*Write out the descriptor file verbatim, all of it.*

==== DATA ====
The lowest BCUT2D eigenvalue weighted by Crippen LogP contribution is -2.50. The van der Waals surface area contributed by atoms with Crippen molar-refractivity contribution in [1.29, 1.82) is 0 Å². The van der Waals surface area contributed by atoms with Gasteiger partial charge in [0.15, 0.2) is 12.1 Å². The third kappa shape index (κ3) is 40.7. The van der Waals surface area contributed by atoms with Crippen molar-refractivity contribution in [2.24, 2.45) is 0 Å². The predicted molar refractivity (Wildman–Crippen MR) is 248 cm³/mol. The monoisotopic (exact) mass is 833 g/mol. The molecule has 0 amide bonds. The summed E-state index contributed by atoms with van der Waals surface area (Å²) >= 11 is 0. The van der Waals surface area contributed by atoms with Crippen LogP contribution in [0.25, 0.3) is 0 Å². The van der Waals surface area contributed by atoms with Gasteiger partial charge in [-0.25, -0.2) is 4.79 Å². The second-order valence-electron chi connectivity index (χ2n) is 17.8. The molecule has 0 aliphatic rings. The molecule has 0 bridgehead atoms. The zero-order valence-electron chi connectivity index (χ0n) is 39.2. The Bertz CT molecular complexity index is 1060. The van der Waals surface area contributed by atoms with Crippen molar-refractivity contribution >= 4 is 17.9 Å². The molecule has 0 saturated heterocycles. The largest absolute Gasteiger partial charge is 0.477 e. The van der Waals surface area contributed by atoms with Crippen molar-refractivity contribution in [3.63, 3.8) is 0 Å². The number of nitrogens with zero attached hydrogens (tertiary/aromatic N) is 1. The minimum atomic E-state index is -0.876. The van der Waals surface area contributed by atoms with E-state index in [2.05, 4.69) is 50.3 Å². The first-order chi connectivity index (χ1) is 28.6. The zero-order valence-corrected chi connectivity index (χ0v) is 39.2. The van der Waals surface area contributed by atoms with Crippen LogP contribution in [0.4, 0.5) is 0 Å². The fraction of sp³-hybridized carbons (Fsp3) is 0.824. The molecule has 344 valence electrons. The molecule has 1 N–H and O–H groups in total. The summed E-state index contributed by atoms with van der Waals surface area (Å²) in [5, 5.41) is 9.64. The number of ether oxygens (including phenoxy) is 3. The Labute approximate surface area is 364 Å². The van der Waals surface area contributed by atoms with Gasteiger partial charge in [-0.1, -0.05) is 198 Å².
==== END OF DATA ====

The lowest BCUT2D eigenvalue weighted by Crippen LogP contribution is -2.50. The van der Waals surface area contributed by atoms with Crippen molar-refractivity contribution in [1.29, 1.82) is 0 Å². The van der Waals surface area contributed by atoms with Gasteiger partial charge in [0.15, 0.2) is 12.1 Å². The third kappa shape index (κ3) is 40.7. The van der Waals surface area contributed by atoms with Crippen molar-refractivity contribution in [2.24, 2.45) is 0 Å². The predicted molar refractivity (Wildman–Crippen MR) is 248 cm³/mol. The monoisotopic (exact) mass is 833 g/mol. The molecule has 0 amide bonds. The summed E-state index contributed by atoms with van der Waals surface area (Å²) >= 11 is 0. The van der Waals surface area contributed by atoms with Crippen LogP contribution in [0.25, 0.3) is 0 Å². The van der Waals surface area contributed by atoms with Gasteiger partial charge in [-0.25, -0.2) is 4.79 Å². The second-order valence-electron chi connectivity index (χ2n) is 17.8. The molecule has 0 aliphatic rings. The molecule has 0 bridgehead atoms. The zero-order valence-electron chi connectivity index (χ0n) is 39.2. The Bertz CT molecular complexity index is 1060. The van der Waals surface area contributed by atoms with Crippen molar-refractivity contribution >= 4 is 17.9 Å². The molecule has 0 saturated heterocycles. The largest absolute Gasteiger partial charge is 0.477 e. The van der Waals surface area contributed by atoms with Crippen molar-refractivity contribution in [3.63, 3.8) is 0 Å². The number of nitrogens with zero attached hydrogens (tertiary/aromatic N) is 1. The minimum atomic E-state index is -0.876. The van der Waals surface area contributed by atoms with E-state index in [2.05, 4.69) is 50.3 Å². The first-order chi connectivity index (χ1) is 28.6. The zero-order valence-corrected chi connectivity index (χ0v) is 39.2. The van der Waals surface area contributed by atoms with Crippen LogP contribution in [0.4, 0.5) is 0 Å². The fraction of sp³-hybridized carbons (Fsp3) is 0.824. The molecule has 344 valence electrons. The molecule has 1 N–H and O–H groups in total. The summed E-state index contributed by atoms with van der Waals surface area (Å²) in [5, 5.41) is 9.64. The number of ether oxygens (including phenoxy) is 3. The Labute approximate surface area is 364 Å². The van der Waals surface area contributed by atoms with Gasteiger partial charge in [-0.1, -0.05) is 198 Å².